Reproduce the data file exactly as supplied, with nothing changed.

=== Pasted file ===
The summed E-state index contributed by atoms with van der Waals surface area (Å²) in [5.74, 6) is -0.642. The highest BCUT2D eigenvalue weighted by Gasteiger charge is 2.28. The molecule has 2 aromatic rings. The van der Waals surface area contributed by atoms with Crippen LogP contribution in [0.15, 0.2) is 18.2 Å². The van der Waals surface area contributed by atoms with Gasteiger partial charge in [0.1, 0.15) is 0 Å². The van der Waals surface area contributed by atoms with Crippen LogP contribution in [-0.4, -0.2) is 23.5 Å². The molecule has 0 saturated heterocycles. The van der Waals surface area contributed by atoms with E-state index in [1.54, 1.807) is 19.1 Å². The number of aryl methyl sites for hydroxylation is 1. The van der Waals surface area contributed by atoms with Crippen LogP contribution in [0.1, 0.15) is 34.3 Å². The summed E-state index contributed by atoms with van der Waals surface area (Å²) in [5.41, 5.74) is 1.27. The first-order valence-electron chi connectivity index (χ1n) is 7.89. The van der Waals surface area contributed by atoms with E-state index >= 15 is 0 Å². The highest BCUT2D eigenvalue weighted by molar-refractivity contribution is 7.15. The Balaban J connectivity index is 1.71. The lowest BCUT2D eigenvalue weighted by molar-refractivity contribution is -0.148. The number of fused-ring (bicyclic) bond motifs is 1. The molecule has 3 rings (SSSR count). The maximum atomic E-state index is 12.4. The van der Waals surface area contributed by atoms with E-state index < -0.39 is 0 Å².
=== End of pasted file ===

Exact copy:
The summed E-state index contributed by atoms with van der Waals surface area (Å²) in [5.74, 6) is -0.642. The highest BCUT2D eigenvalue weighted by Gasteiger charge is 2.28. The molecule has 2 aromatic rings. The van der Waals surface area contributed by atoms with Crippen LogP contribution in [0.15, 0.2) is 18.2 Å². The van der Waals surface area contributed by atoms with Gasteiger partial charge in [0.1, 0.15) is 0 Å². The van der Waals surface area contributed by atoms with Crippen LogP contribution in [-0.4, -0.2) is 23.5 Å². The molecule has 0 saturated heterocycles. The van der Waals surface area contributed by atoms with E-state index in [1.54, 1.807) is 19.1 Å². The number of aryl methyl sites for hydroxylation is 1. The van der Waals surface area contributed by atoms with Crippen LogP contribution in [0.1, 0.15) is 34.3 Å². The summed E-state index contributed by atoms with van der Waals surface area (Å²) in [5.41, 5.74) is 1.27. The first-order valence-electron chi connectivity index (χ1n) is 7.89. The van der Waals surface area contributed by atoms with E-state index >= 15 is 0 Å². The highest BCUT2D eigenvalue weighted by molar-refractivity contribution is 7.15. The Balaban J connectivity index is 1.71. The lowest BCUT2D eigenvalue weighted by molar-refractivity contribution is -0.148. The number of fused-ring (bicyclic) bond motifs is 1. The molecule has 3 rings (SSSR count). The maximum atomic E-state index is 12.4. The van der Waals surface area contributed by atoms with E-state index < -0.39 is 0 Å².